Eurasian Curlews

Curlews can be found around the whole of the UK coasts with the largest numbers seen at the Solway firth, the Wash, The Dee, Severn, Humber and Thames estuaries and Morecambe bay.

Sedge Warbler

Sedge warblers are found throughout the UK, and can be spotted in damp wetlands and reed beds in Summer early in the morning and close to dusk.

Barn Owls

Barn owls can be spotted in grasslands, agricultural fields, forests and towns and cities, throughout the UK.

Eurasian Eagle Owls

The only place in the UK where these magnificent birds have been spotted is North Yorkshire, on ministry of defence land.

Snowy Owls

Not a true resident of the British Isles, but snowy owls have been spotted here over the past few years. Even as far South as Norfolk so you might get lucky.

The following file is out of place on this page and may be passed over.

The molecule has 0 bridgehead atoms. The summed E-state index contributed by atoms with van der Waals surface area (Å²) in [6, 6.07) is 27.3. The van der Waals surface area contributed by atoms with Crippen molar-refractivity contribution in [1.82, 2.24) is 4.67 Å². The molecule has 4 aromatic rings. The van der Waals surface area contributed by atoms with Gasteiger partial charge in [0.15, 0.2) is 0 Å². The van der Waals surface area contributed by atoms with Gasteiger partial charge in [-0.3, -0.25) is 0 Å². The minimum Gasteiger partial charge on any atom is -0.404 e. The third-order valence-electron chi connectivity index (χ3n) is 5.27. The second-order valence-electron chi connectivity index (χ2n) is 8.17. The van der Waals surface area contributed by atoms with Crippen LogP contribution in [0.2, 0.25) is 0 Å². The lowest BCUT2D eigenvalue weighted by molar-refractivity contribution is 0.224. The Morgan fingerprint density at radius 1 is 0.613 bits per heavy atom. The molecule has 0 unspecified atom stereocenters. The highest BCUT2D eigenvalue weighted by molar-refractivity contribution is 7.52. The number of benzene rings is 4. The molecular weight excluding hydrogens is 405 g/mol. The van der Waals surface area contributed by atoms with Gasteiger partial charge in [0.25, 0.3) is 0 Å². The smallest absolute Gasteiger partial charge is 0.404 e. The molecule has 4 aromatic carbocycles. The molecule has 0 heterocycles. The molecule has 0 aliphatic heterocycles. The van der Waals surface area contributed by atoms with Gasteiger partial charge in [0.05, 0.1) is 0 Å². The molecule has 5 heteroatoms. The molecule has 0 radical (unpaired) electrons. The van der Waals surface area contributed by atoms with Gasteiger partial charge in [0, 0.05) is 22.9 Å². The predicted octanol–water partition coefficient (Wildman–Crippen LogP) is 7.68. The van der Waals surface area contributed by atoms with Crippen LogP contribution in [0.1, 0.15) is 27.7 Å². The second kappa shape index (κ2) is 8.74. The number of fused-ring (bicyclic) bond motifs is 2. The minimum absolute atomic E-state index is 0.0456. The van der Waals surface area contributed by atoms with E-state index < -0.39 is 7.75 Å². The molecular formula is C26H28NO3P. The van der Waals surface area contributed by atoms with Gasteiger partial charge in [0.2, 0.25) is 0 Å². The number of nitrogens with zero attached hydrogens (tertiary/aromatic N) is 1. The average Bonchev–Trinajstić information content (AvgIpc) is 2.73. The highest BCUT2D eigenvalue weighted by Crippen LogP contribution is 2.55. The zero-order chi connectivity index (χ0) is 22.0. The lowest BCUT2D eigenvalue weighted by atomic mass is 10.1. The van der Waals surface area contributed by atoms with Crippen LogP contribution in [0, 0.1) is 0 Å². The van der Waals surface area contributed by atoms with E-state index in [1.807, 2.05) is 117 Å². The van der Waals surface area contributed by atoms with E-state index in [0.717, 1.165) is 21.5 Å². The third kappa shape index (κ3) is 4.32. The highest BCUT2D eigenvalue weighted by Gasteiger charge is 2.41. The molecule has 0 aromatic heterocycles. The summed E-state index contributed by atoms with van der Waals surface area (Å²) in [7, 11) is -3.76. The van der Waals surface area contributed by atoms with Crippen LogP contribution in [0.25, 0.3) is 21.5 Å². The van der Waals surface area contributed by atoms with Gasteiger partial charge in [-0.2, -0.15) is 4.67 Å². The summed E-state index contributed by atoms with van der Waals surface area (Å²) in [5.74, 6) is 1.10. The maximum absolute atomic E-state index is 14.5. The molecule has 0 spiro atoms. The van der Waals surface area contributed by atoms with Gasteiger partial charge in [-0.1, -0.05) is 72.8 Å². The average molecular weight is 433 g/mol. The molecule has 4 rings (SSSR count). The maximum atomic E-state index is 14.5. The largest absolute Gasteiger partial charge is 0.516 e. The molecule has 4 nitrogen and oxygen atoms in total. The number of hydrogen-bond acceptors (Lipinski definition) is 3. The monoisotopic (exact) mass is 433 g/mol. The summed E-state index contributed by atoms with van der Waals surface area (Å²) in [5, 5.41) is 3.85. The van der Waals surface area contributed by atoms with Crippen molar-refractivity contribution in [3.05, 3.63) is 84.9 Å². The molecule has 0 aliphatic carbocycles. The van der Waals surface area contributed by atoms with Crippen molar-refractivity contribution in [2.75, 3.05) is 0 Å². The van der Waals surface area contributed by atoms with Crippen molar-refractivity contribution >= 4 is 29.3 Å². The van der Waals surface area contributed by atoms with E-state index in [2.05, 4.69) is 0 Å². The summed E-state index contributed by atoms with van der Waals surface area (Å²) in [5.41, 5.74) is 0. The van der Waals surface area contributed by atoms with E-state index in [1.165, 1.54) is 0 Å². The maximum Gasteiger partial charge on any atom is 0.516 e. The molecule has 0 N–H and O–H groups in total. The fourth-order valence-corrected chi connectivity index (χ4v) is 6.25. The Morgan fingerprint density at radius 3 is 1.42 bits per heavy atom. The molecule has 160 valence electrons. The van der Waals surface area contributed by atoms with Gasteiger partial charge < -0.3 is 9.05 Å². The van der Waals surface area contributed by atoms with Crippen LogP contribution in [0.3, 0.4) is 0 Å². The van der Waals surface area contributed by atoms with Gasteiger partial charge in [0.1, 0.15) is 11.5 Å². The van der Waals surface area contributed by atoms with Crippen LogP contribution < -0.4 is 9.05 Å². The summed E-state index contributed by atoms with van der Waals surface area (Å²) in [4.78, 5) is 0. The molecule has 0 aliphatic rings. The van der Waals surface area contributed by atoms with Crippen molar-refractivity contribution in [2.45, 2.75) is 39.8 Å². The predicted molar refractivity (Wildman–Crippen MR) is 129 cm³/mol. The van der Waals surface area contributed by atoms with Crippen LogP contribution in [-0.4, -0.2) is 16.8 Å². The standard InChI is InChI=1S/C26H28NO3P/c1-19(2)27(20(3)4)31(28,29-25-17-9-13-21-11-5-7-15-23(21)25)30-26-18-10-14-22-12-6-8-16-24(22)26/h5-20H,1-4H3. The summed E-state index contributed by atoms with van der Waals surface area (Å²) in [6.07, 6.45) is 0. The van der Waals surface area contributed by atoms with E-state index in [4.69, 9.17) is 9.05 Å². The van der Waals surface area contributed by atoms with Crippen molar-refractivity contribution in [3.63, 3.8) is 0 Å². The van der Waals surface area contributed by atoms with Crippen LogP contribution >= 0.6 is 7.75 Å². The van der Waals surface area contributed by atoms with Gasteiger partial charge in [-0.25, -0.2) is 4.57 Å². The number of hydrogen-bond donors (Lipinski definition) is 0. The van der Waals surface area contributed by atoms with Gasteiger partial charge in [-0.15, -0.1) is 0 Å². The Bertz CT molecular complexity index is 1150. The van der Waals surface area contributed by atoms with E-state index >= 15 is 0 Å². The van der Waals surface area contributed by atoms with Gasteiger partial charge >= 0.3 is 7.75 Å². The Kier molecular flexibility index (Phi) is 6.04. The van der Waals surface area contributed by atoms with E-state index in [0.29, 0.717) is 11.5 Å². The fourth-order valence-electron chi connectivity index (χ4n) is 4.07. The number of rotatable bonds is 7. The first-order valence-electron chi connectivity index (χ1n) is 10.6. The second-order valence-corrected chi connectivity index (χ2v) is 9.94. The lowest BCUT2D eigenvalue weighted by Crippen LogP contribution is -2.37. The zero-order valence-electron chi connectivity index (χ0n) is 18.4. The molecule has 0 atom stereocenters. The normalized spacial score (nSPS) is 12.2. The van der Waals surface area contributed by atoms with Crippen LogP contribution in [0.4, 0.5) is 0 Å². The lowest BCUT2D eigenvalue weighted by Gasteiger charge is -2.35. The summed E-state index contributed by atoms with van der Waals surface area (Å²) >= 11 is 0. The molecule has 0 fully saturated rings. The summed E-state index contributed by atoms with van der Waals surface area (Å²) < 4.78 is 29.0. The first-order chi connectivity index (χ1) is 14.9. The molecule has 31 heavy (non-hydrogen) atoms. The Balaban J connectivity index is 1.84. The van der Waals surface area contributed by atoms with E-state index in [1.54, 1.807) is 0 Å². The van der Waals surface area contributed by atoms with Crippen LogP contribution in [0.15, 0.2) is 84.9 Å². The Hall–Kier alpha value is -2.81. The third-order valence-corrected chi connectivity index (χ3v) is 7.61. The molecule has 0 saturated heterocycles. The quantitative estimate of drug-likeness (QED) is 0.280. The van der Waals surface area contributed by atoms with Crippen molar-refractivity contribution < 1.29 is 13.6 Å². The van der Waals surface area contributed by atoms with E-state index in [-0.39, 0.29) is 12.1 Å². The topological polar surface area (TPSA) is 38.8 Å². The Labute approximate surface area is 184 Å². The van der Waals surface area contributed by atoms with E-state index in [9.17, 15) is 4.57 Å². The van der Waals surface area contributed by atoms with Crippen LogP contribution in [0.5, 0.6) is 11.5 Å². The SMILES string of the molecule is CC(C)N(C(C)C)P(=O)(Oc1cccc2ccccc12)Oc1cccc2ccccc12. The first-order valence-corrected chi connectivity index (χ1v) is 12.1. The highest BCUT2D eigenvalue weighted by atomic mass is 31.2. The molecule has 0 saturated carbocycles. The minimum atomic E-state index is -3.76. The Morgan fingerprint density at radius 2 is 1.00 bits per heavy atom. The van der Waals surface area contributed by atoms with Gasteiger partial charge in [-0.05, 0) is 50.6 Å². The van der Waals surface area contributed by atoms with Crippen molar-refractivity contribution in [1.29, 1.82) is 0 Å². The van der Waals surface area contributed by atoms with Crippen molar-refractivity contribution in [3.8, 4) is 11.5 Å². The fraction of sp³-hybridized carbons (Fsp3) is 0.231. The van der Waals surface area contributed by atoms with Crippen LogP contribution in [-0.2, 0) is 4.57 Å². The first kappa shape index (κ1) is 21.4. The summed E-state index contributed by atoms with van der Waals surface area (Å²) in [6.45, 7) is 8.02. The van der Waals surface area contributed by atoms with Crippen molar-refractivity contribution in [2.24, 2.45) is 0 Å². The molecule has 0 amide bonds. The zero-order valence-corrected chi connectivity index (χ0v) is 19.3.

Tawny Owl

Tawny owls can be seen all over the UK, They prefer woodland and farmland, but have also been spotted in urban areas too.

Long Eared Owls

Long eared owls are residents throughout the UK hiding in thickets hedgerows and coniferous woodlands.

Short Eared And True Owls

Short eared and true owls are mainly found in Scotland and Northern England on wetlands and coastal marshlands.

Frequently Asked Questions

Are owls the only nocturnal bird?

No, owls are not the only nocturnal bird, in the UK we have the nightingale, the night jar, plus many water birds that are nocturnal too.

Why are the birds chirping at 3am?

The birds are chirping at 3 am because they are awake but it’s too dark to do anything else.

What is the first bird to sing in the morning?

The first bird to sing in the morning is the robin.